Music Business/Management Scholarships
In honor of former Berklee president Lee Eliot Berk, trustee Scott Benson and trustee emeritus Michael Dreese set up scholarships for students in the college's Music Business/Management Department
In the months leading up to his retirement as Berklee president, Lee Eliot Berk was sent off with all manner of well-deserved awards and accolades. But there may be no greater tribute to the man who led the college for 25 years and served an additional 13 as an instructor and administrator than to support the school to which he dedicated so much of his professional life. Trustee Scott Benson and trustee emeritus Michael Dreese have done just that with scholarships that not only acknowledge the former president by name, but also recognize one of his most important contributions to Berklee, a music business curriculum.
"The reason I did this scholarship for music business is because the program is something he started himself," says Benson, whose Lee Eliot Berk Music Business/Management Scholarship will help support the studies of an academically outstanding music business/management major at Berklee. "It was supposed to honor Lee in an area that he was specifically passionate about and felt Berklee should have. And he made it happen."
This new scholarship is only the latest in the series of gifts that Benson has given to the college. He established the Gary Burton Endowed Chair in Jazz Performance, which brought Grammy-winning saxophone giant Joe Lovano to the college in 2001; funded the Scott Benson Scholarship for songwriters; and arranged for 100,000 e-mail addresses to be provided for Berklee alumni. He had established the Burton chair to salute his friend Gary Burton, Berklee's former executive vice president, and with Berk nearing retirement, decided to act again on behalf of another important figure at the college.
"I just wanted to do something to honor Lee and to tell him how much respect I had for him and for what he had done," says Benson, president of XOFF Records. "Years before actually being involved with Berklee, I was constantly intrigued by it and by the musicians it was producing. You seem to constantly run into Berklee alums."
It isn't easy for Benson to pinpoint what he respects most about Berk. But he says he's always been amazed by his intelligence.
"What impressed me most," Benson says, "is that no matter what question I asked him, in every conversation we had, he always had well-thought and articulated responses. In addition to being very broad in his knowledge, he's also very deep in his knowledge. That always impressed the heck out of me."
Trustee emeritus Michael Dreese, who among his other contributions to Berklee, helped launch the Sarah Vaughan Endowed Scholarship Fund for outstanding African American musicians as well as the Nancy Brusger Scholarship for outstanding music education or music therapy majors, says that one of the things he admired most about Berk was his uncanny mix of forward thinking and pragmatism in a time of tremendous expansion.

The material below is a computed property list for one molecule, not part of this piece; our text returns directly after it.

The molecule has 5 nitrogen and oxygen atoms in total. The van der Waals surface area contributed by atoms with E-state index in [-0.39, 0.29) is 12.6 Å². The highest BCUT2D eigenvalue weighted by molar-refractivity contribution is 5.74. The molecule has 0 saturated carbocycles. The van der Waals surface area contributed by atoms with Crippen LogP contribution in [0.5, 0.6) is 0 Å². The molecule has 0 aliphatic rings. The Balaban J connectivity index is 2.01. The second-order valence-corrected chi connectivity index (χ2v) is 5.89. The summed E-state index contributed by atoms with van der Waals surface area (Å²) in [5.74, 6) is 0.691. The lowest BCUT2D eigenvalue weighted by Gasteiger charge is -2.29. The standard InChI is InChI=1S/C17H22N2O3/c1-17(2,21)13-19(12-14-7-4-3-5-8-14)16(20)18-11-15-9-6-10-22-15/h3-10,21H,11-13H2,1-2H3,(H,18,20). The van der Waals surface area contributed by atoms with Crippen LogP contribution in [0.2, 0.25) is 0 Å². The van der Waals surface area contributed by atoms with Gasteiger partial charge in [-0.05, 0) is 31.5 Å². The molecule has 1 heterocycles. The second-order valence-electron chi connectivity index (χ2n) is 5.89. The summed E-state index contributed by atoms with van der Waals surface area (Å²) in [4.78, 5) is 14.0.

"If you just take any broad-based measure of what happened over the last 8 to 10 years," says Dreese, whose Newbury Comics Music Business Opportunity Scholarship Honoring Lee Eliot Berk will assist an outstanding music business student at Berklee, "what happened was truly extraordinary. The institution practically doubled in scale, and that's in a period when most liberal arts colleges were failing... His administrative capability is extraordinary, and he had the vision to launch new majors successfully. The combination of what he's done with music therapy, music business, and music technology - those are all keeping Berklee on the edge."
Dreese, CEO of Newbury Comics music retail stores, says that his new scholarship is not only a dedication to former president Berk, but in a sense a thank-you to the young people who have supported his business for so many years.
"Because Lee started that program, I just thought on a personal level that I wanted to do something to honor him," Dreese says. "We've made a lot of money selling prerecorded music to college and high school students, so it just seemed like the appropriate thing to give someone the opportunity to pursue the craft of music."
Dreese says that Berklee's Music business/management Department is a one-of-a-kind place. It's where students with strong music backgrounds can pick up the financial know-how and industry insight that will allow them to enter their careers with a unique set of skills.
"Berklee's program is one that allows musicians to morph into businesspeople, and I think that's terribly healthy," Dreese says. "I think the Berklee music business program takes these very creative musicians and teaches them business skills. These students can relate to other musicians, and it's a great thing to not have a bunch of MBAs from Price Waterhouse try to manage a band. Berklee's kind of in a sweet spot."
And Dreese, like Benson, is well aware of who got it there.